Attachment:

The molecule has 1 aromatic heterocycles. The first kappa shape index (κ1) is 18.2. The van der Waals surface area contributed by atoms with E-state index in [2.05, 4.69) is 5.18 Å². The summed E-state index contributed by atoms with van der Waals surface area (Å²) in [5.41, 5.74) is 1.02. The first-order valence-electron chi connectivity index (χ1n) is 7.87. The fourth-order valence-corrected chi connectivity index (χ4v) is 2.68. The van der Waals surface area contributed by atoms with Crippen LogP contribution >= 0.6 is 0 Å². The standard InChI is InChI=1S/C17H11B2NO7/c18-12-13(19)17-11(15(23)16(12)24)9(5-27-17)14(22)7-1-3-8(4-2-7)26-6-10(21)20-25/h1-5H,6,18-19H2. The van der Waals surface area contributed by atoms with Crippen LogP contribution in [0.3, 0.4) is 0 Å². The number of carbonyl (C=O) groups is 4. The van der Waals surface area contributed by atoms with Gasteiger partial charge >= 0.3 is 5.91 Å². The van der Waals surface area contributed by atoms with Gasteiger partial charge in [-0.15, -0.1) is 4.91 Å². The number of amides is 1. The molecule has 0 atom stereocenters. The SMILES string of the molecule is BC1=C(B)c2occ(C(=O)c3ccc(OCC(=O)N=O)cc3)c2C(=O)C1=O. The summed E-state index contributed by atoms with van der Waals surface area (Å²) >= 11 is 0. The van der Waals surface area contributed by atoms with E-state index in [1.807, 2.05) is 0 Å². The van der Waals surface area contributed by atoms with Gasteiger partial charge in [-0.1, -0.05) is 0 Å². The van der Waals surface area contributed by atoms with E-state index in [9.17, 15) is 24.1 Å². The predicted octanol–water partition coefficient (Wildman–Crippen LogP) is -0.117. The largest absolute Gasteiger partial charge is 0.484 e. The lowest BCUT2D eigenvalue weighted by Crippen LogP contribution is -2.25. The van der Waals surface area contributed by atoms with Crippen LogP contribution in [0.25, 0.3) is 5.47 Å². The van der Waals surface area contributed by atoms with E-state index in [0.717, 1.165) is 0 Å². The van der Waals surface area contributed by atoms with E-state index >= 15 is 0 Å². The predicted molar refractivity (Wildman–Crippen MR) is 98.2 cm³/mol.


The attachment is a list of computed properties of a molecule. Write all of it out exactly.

The molecule has 1 aromatic heterocycles. The first kappa shape index (κ1) is 18.2. The van der Waals surface area contributed by atoms with E-state index in [2.05, 4.69) is 5.18 Å². The summed E-state index contributed by atoms with van der Waals surface area (Å²) in [5.41, 5.74) is 1.02. The first-order valence-electron chi connectivity index (χ1n) is 7.87. The fourth-order valence-corrected chi connectivity index (χ4v) is 2.68. The van der Waals surface area contributed by atoms with Crippen LogP contribution >= 0.6 is 0 Å². The standard InChI is InChI=1S/C17H11B2NO7/c18-12-13(19)17-11(15(23)16(12)24)9(5-27-17)14(22)7-1-3-8(4-2-7)26-6-10(21)20-25/h1-5H,6,18-19H2. The van der Waals surface area contributed by atoms with Crippen LogP contribution in [0.3, 0.4) is 0 Å². The number of carbonyl (C=O) groups is 4. The van der Waals surface area contributed by atoms with Gasteiger partial charge >= 0.3 is 5.91 Å². The van der Waals surface area contributed by atoms with Gasteiger partial charge in [-0.15, -0.1) is 4.91 Å². The number of amides is 1. The molecule has 0 atom stereocenters. The SMILES string of the molecule is BC1=C(B)c2occ(C(=O)c3ccc(OCC(=O)N=O)cc3)c2C(=O)C1=O. The summed E-state index contributed by atoms with van der Waals surface area (Å²) >= 11 is 0. The van der Waals surface area contributed by atoms with E-state index in [1.807, 2.05) is 0 Å². The van der Waals surface area contributed by atoms with Gasteiger partial charge in [-0.1, -0.05) is 0 Å². The van der Waals surface area contributed by atoms with E-state index in [9.17, 15) is 24.1 Å². The predicted octanol–water partition coefficient (Wildman–Crippen LogP) is -0.117. The largest absolute Gasteiger partial charge is 0.484 e. The lowest BCUT2D eigenvalue weighted by Crippen LogP contribution is -2.25. The van der Waals surface area contributed by atoms with Crippen LogP contribution in [0.25, 0.3) is 5.47 Å². The van der Waals surface area contributed by atoms with E-state index in [0.717, 1.165) is 0 Å². The van der Waals surface area contributed by atoms with E-state index >= 15 is 0 Å². The predicted molar refractivity (Wildman–Crippen MR) is 98.2 cm³/mol.